Chennai-based independent journalist Sandhya Ravishankar alleged intimidation by unidentified persons. She also posted on Twitter visuals captured on her CCTV camera showing two men approaching her residence, late on Wednesday, September 26. The next day, she found the petrol tube of her two wheeler had been cut.
This is not the first instance of harassment she has has faced, but there have been multiple cases of stalking, intimidation and privacy violation after her four-part expose on the sand mafia last year.
She alleged that she has been constantly harassed by supporters of S. Vaikundarajan, owner of the largest sand mining conglomerate in the country, who is mentioned extensively in her articles. The series, published in late January this year, documented the illegal sand mining, political collusion, and methods used to suppress competition in the south and is the outcome of four years of investigative journalism.
Ever since the series came out, Sandhya says she has been harassed by online trolls and on the phone, receiving multiple threats of violence. In a letter to the Press Council of India, she has said, “I have been harassed online with trolls on social media using foul language against me, calling me a “corrupt” journalist, a “fake” journalist etc.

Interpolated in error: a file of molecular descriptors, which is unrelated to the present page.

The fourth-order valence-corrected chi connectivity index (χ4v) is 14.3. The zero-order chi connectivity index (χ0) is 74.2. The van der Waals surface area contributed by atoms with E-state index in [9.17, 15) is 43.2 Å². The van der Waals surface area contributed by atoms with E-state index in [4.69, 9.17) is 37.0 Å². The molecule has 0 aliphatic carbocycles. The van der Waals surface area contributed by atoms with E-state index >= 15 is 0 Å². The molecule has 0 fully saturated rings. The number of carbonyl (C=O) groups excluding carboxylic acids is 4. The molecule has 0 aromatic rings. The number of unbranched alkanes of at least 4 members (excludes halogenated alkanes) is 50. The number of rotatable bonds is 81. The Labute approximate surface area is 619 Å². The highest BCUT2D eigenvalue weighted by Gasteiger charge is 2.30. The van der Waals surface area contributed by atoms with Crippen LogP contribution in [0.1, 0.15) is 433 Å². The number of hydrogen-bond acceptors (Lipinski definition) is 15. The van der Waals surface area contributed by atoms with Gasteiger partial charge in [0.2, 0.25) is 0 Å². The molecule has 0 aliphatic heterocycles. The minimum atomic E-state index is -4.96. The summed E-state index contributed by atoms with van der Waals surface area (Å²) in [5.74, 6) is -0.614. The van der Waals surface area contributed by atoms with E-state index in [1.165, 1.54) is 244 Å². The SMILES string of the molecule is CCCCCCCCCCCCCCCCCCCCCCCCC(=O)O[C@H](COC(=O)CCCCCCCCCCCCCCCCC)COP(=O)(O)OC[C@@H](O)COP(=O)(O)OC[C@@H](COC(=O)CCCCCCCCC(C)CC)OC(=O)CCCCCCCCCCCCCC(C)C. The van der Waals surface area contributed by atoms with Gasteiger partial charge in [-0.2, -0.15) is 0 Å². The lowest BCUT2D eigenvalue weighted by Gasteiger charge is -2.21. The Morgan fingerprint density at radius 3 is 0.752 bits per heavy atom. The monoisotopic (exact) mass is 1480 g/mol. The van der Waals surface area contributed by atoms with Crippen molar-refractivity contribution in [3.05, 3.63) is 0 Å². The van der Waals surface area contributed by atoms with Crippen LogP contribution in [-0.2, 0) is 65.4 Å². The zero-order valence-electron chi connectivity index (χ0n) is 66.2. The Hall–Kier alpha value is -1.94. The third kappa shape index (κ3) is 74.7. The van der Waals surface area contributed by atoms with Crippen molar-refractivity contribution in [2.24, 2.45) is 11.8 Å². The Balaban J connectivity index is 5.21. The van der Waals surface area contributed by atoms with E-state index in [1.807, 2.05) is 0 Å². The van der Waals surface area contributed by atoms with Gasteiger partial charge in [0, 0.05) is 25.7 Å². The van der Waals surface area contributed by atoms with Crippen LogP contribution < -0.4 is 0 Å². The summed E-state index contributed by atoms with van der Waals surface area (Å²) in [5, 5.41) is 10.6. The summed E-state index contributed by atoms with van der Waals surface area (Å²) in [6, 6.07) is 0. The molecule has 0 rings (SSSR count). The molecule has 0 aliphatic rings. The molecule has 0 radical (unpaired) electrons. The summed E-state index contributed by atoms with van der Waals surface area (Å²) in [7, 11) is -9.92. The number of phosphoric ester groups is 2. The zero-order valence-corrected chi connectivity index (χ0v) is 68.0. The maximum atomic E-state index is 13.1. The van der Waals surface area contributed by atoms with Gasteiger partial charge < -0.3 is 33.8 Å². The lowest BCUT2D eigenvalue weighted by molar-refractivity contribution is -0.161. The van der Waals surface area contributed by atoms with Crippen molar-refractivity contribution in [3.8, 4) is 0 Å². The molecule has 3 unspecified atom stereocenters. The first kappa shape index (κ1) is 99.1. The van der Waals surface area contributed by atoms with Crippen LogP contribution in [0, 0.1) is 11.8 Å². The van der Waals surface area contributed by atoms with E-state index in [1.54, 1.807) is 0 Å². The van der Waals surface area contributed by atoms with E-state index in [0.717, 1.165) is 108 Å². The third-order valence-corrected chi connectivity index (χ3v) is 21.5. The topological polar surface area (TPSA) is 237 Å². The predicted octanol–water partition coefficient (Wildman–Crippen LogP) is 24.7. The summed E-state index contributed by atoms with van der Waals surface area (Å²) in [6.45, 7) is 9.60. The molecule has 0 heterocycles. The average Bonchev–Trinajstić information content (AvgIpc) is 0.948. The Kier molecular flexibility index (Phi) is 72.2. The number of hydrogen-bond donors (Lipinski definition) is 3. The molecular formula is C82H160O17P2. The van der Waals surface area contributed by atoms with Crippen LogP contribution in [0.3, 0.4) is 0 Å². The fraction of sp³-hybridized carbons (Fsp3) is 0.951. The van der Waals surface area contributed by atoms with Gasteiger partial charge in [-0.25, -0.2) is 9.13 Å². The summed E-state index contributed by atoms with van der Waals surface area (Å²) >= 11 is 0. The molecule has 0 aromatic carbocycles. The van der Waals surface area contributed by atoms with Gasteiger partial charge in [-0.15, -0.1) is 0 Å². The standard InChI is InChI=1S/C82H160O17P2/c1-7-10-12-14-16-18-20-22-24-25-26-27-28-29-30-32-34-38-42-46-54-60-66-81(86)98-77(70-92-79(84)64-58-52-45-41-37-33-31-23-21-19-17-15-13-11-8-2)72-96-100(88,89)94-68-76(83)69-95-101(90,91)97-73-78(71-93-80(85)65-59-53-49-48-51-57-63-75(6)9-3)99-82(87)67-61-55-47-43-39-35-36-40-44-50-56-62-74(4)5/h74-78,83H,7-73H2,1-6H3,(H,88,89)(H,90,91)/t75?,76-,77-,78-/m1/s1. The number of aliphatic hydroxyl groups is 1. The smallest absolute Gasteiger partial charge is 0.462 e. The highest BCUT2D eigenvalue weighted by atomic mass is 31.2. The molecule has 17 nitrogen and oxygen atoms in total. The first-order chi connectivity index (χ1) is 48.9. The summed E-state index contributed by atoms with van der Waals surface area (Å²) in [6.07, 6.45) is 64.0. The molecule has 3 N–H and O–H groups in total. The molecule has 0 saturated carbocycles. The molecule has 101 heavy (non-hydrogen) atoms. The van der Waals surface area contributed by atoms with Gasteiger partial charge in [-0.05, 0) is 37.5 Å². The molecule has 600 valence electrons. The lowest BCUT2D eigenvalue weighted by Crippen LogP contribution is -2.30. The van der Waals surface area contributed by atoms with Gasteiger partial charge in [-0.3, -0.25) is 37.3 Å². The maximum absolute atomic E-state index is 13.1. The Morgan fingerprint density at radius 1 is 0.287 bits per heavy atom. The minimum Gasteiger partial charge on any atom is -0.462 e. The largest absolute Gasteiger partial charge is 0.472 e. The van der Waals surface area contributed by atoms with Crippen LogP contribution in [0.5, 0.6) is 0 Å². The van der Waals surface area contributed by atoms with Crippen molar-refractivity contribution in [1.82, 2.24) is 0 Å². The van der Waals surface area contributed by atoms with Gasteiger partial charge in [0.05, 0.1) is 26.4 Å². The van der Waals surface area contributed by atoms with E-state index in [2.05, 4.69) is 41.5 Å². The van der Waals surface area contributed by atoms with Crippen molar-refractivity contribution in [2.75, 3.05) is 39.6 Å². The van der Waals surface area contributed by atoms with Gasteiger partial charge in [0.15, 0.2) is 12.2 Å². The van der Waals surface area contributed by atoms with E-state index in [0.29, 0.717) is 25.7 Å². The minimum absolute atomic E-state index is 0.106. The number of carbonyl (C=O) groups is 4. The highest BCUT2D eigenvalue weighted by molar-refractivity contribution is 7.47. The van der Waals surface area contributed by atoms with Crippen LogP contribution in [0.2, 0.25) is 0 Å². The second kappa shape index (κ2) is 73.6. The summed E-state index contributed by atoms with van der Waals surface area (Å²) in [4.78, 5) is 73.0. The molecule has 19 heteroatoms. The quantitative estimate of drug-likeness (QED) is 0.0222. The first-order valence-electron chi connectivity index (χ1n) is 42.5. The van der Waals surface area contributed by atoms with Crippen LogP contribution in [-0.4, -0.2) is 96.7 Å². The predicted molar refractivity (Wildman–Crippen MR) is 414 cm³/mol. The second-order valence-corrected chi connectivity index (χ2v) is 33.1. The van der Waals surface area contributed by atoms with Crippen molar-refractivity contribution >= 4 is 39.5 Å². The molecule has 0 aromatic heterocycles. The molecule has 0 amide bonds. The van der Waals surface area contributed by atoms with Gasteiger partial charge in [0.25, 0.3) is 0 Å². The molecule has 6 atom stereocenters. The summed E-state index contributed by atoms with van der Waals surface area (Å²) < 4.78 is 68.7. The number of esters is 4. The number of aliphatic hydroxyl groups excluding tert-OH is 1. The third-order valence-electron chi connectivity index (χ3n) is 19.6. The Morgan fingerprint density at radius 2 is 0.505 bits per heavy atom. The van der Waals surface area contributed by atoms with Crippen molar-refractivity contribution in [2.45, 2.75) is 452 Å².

She mobile number was published on Twitter and Facebook by the anonymous trolls supporting Mr S. Vaikundarajan. Her mobile number was published with a note in Tamil saying that I was “anti-Jallikattu” and asking people “not to call her”.
Online blogs have also come up in both Tamil and English that target Ravishankar, using terms like the ‘Phoolan Devi of journalism’. Ravishankar filed a complaint with the Chennai city police earlier this week, in addition to one with the cyber wing when her phone number was released on the internet last month.
After the latest instance, on Friday morning, she took to Twitter to say that on the previous day, she had found that the petrol tube of her two wheeler was cut. While she initially suspected that it was a simple case of petrol theft, she found that her fuel tank will still full. Suspicious, she checked the CCTV camera that was installed at her house, overlooking the parked vehicles.